Radamel Falcao: Can he succeed at Chelsea after Man Utd struggles?

BRUSSELS, BELGIUM - NOVEMBER 14:  Radamel Falcao of Columbia celebrates scoring their first goal during the International Friendly match between Belgium an

With Chelsea agreeing a season-long loan deal to bring Monaco striker Radamel Falcao to Stamford Bridge, many will question the move following his difficult season at Manchester United. But Adam Bate argues that there is still hope for the Colombian forward…

Falcao can expect derision. The main question occupying the minds of cynical football fans will be whether he’ll follow in the footsteps of fellow Manchester United cast-offs Juan Sebastian Veron and Mark Bosnich or emulate the struggles of Andriy Shevchenko and Fernando Torres in Chelsea blue. Staying off social media for a while might be good advice.

Theories abound regarding why the goals stopped flowing for Falcao but comparisons with Marco van Basten once made as a compliment by his old River Plate boss Daniel Passarella have certainly taken an unfortunate turn. The Dutchman was done at 28. Falcao will turn 30 in February and some are ready to write him off – a busted flush with a busted knee. Chelsea appear to see it differently.

Sharing an agent with Jose Mourinho will surely help while the more conspiratorial might be tempted to think succeeding where Louis van Gaal failed in bringing the best from the player could appeal to the Chelsea manager’s ego. What’s clear is that it won’t have been anything Falcao produced in Colombia’s Copa America defeat to Venezuela that has persuaded Chelsea to pay up.

In Chile, as in England, Falcao continues to look lost. Articulate, intelligent and humble, this is not a player with lifestyle issues who has wasted his gift. Instead he might reasonably have expected to be enjoying the peak of his career. But the latest knee injury suffered while at Monaco in January of last year looks to have compromised everything.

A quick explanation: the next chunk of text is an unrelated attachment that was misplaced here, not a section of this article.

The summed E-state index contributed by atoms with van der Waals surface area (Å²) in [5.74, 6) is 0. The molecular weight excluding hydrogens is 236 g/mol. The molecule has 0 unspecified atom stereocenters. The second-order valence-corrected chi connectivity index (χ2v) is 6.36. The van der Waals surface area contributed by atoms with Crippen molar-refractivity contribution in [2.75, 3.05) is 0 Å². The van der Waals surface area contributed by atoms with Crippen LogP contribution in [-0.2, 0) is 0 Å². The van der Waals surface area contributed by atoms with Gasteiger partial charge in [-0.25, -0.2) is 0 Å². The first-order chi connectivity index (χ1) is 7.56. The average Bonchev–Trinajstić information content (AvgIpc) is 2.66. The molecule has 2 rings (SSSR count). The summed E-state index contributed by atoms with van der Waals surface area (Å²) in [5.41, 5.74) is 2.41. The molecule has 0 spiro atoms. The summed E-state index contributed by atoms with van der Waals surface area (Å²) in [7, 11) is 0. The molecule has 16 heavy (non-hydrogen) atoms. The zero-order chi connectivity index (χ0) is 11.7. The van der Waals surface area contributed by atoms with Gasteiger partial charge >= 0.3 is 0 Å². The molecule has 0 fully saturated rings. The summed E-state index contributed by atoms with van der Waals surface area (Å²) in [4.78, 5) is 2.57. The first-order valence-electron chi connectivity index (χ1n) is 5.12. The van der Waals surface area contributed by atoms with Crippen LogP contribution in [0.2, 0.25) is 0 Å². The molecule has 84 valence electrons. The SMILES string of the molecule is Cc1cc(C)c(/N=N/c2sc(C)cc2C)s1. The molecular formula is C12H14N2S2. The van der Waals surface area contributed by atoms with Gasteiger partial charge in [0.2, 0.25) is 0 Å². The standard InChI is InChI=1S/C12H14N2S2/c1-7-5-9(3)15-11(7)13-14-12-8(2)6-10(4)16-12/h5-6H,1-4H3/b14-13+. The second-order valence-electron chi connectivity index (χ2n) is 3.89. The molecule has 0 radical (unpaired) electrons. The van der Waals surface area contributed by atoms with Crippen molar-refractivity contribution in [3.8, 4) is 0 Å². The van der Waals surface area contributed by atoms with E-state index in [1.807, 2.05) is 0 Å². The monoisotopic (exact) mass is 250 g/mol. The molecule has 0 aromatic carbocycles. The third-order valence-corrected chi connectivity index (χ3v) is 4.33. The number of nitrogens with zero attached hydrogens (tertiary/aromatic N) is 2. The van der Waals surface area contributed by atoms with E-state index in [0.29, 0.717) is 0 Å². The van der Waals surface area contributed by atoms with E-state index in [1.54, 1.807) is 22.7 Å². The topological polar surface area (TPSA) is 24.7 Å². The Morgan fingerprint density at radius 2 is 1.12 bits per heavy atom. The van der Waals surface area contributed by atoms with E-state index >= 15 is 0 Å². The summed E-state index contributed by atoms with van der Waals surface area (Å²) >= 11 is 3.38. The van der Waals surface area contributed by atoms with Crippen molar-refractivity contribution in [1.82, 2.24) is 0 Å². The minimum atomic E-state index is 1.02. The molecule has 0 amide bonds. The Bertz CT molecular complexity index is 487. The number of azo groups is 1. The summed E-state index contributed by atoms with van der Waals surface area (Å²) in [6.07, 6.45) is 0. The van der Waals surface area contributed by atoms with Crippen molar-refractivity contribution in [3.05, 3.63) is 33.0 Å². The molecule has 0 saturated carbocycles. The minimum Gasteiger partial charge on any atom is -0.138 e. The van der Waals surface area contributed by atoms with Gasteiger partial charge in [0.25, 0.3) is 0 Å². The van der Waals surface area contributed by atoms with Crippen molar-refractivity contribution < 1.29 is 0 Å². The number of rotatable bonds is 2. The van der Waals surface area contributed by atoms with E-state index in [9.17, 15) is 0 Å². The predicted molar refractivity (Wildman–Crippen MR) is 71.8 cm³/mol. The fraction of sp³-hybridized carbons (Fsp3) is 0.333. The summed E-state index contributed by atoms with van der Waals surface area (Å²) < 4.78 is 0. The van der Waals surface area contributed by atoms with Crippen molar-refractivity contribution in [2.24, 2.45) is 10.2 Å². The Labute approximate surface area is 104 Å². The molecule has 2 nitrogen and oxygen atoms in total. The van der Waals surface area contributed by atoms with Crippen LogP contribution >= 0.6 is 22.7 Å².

Image: Radamel Falcao's physical statistics compared favourably with Robin van Persie

And yet, perhaps the real curiosity of Falcao’s underwhelming season is that the easy answer of physical degradation is not immediately obvious from the statistics. Falcao covered more ground per 90 minutes, made more high-intensity runs and had a higher top speed than Robin van Persie in 2014/15, and a medical might yet persuade Chelsea that the issues are as much mental as physical.

There is further evidence to support this theory in terms of the Opta data for clear chances created – defined as an opportunity that a player might reasonably be expected to score from. These statistics do not correspond with the argument that Falcao has lost his old knack of finding space inside the box. Getting on the end of things has not been the problem.

Radamel Falcao: The Columbian superstar has struggled for form with Manchester United.
Image: Radamel Falcao failed to find his feet in a difficult year with Man Utd

The striker put the final touch on 11 clear chances for United in the 2014/15 Premier League season at a rate of one every 117 minutes – more often than any of his team-mates. That ratio also compares favourably with others too – in particular, Loic Remy’s total of one clear chance every 133 minutes and Didier Drogba’s record of getting on the end of one opportunity every 285 minutes.